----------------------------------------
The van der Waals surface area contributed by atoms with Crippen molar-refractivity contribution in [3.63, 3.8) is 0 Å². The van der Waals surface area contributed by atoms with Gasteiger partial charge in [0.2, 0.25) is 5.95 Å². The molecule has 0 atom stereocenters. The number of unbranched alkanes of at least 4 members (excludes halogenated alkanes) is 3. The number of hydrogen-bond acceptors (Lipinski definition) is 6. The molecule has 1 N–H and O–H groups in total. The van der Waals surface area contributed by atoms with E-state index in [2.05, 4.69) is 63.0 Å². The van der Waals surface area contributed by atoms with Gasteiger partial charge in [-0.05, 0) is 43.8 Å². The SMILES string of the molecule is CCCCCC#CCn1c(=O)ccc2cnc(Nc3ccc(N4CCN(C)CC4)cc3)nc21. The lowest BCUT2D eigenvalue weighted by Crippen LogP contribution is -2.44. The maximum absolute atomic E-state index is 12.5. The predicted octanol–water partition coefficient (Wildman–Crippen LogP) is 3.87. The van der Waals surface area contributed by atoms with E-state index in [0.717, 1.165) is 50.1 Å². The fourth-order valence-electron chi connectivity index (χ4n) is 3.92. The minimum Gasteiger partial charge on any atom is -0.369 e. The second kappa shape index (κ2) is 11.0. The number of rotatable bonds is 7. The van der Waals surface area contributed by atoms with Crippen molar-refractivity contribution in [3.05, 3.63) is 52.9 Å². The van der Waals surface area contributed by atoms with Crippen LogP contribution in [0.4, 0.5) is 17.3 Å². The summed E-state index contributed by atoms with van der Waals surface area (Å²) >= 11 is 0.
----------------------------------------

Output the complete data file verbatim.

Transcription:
The van der Waals surface area contributed by atoms with Crippen molar-refractivity contribution in [3.63, 3.8) is 0 Å². The van der Waals surface area contributed by atoms with Gasteiger partial charge in [0.2, 0.25) is 5.95 Å². The molecule has 0 atom stereocenters. The number of unbranched alkanes of at least 4 members (excludes halogenated alkanes) is 3. The number of hydrogen-bond acceptors (Lipinski definition) is 6. The molecule has 1 N–H and O–H groups in total. The van der Waals surface area contributed by atoms with E-state index in [2.05, 4.69) is 63.0 Å². The van der Waals surface area contributed by atoms with Gasteiger partial charge in [-0.05, 0) is 43.8 Å². The SMILES string of the molecule is CCCCCC#CCn1c(=O)ccc2cnc(Nc3ccc(N4CCN(C)CC4)cc3)nc21. The lowest BCUT2D eigenvalue weighted by Crippen LogP contribution is -2.44. The maximum absolute atomic E-state index is 12.5. The predicted octanol–water partition coefficient (Wildman–Crippen LogP) is 3.87. The van der Waals surface area contributed by atoms with E-state index in [0.717, 1.165) is 50.1 Å². The fourth-order valence-electron chi connectivity index (χ4n) is 3.92. The minimum Gasteiger partial charge on any atom is -0.369 e. The second kappa shape index (κ2) is 11.0. The number of rotatable bonds is 7. The van der Waals surface area contributed by atoms with Crippen molar-refractivity contribution in [3.05, 3.63) is 52.9 Å². The van der Waals surface area contributed by atoms with Crippen LogP contribution in [0.4, 0.5) is 17.3 Å². The summed E-state index contributed by atoms with van der Waals surface area (Å²) >= 11 is 0.